2007 Dodge Grand Caravan - Outer Tie-Rod End Replacement

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Jul 7, 2014
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5,250
Location
Winnipeg MB CA
I was doing the seasonal tire changeover yesterday, and did my usual quick check of critical front-end components.

Grab tire at 6 and 12 o'clock to check ball joints. Good.

Grab tire at 3 and 9 to check outer tie-rod ends. Uh oh - clunk clunk clunk on the passenger side. (Driver's side was OK, and had obviously been changed out - the outer tie-rod end has a grease fitting.)

Wanted a replacement right then, as the weather is deteriorating rapidly here and I still have a lot of outdoor work to do, so no Rock Auto this time.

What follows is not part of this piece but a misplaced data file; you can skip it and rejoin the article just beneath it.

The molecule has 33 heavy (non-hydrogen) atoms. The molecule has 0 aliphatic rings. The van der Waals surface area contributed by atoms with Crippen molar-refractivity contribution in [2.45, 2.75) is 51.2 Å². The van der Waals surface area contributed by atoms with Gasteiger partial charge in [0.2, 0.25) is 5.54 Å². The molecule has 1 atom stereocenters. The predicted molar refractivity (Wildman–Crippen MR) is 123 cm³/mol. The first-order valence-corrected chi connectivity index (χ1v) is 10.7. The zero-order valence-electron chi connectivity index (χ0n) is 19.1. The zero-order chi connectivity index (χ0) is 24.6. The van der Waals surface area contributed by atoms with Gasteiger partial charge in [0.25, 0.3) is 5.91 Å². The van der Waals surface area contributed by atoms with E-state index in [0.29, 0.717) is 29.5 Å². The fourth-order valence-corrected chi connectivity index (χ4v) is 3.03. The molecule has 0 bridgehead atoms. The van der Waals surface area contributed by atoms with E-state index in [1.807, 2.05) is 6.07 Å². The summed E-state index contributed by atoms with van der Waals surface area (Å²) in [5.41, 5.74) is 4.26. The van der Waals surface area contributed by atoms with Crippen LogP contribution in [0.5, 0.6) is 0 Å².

Phoned around 1:45 and picked one up from CTR (Central Transport and Refrigeration) about 3:30. It had to be brought in from a local warehouse. It turned out to be a Moog Problem Solver, with the box marked "Made in USA". Strangely enough, it also has a grease fitting.

Anyway, got home and started the job just after 4 p.m. It's pretty much too dark to work outside by about 5:30, certainly 6:00, at this time of year, soon to get worse by an hour.

Anyway, the job went reasonably well. After loosening and backing off the locknut (had to lie down and give the wrench a good push with my leg to break it free), I painted the exposed threads so as to know how far to thread on the new part. (This only works, of course, if the new part is the same length as the old one.)

I ran into a seized outer tie-rod end on my friend's Hyundai Sonata a few years ago, and feared the same here. To my surprise, someone had oiled the threads (unless my penetrating oil had migrated that far that fast, which I doubt). I could turn the tie-rod end by hand on the threaded rod. There was enough slop in the ball & socket assembly that I could turn it 30 degrees or so before popping the spindle out of the steering knuckle.